It’s unusual to see a 777 rolling out of a hangar at Boeing Field in Seattle. The widebody airplanes are built farther north and roll out to Paine Field in Everett, Wash.
But this freighter is a unique airplane.
The FedEx-owned 777 Freighter is the 2018 ecoDemonstrator. Delivered in October, it returned to the Puget Sound area in January after FedEx operated it in revenue service during the holidays. The airplane will begin its flight-test program next week, continuing through April.
The ecoDemonstrator program, now in its fifth iteration, serves as a series of flying test beds designed to improve the environmental performance and safety of future airplanes.
Program goals focus on harvesting new technologies and accelerating development of those innovations to get them ready more quickly to use on future airplanes.
Flight testing will gather data on 35 separate technologies. They range from clear air-turbulence detection to ground-collision avoidance and using 100 percent biofuel to reduce emissions and burn more efficiently.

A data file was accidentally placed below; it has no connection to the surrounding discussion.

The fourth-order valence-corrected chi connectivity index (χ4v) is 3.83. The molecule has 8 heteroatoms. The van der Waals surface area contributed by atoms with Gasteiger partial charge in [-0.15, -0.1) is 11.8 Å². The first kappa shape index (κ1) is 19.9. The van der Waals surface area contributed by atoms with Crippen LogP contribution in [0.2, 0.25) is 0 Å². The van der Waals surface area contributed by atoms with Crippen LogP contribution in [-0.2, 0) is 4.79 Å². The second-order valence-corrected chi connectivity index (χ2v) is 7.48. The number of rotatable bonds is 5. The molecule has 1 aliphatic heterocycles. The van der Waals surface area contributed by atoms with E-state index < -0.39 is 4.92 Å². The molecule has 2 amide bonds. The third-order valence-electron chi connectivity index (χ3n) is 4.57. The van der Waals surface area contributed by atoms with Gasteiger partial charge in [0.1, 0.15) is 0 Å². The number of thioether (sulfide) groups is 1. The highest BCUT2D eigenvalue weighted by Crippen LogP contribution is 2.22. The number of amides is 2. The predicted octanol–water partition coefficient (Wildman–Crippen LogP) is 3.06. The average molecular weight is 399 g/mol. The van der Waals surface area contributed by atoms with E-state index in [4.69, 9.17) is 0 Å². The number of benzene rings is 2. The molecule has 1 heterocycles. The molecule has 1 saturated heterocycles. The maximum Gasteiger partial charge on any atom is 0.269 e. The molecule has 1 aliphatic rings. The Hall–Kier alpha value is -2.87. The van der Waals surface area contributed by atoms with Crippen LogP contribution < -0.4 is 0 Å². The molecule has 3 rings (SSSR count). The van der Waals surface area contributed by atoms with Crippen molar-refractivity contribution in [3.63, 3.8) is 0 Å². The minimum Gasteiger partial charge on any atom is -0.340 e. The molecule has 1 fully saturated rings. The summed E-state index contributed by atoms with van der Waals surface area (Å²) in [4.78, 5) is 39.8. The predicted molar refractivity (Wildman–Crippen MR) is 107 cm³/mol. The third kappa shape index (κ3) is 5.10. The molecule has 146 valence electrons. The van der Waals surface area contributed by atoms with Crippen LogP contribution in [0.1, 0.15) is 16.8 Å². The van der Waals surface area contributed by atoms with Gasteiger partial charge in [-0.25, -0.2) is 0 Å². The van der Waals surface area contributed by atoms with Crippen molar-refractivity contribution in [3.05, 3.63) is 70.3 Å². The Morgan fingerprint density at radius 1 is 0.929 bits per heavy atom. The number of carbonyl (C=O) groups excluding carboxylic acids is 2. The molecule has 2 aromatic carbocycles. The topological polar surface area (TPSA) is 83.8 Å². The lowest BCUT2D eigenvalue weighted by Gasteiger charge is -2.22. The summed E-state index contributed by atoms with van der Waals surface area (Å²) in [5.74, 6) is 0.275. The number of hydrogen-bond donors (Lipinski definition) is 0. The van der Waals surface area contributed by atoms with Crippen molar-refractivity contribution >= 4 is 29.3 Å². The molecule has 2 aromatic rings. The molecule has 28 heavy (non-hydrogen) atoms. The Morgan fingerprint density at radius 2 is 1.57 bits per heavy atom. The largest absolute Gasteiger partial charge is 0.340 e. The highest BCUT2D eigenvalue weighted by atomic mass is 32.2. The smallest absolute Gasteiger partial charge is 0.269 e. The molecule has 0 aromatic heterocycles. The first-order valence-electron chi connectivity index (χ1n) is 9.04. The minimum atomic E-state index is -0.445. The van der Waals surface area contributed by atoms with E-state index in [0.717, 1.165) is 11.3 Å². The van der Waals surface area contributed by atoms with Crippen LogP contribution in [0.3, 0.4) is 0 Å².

To kick off the flight-test season, Boeing Field hosted an Innovation Expo on Feb. 22. The Expo hosted executives from around Boeing as well as science, technology, engineering and math students from various universities to see the innovative work the company is doing.
“I was so excited to see the technologies on this airplane,” said Victor Chacoa, a sophomore at Western Washington University. “It’s great to see the way they are adapting existing technology and applying it to airplanes. This was a great opportunity for me to be part of this as a student.”
Some of the other 35 technologies being tested include a compact thrust reverser developed by Boeing designed to save fuel, flight-deck improvements that can help make operations in and out of busy airports more efficient and prototype airplane parts using cutting-edge manufacturing techniques that reduce material waste.
After flight testing is completed at the end of April, the airplane will be refurbished and returned to FedEx in June.
Bret Jensen and Jordan Longacre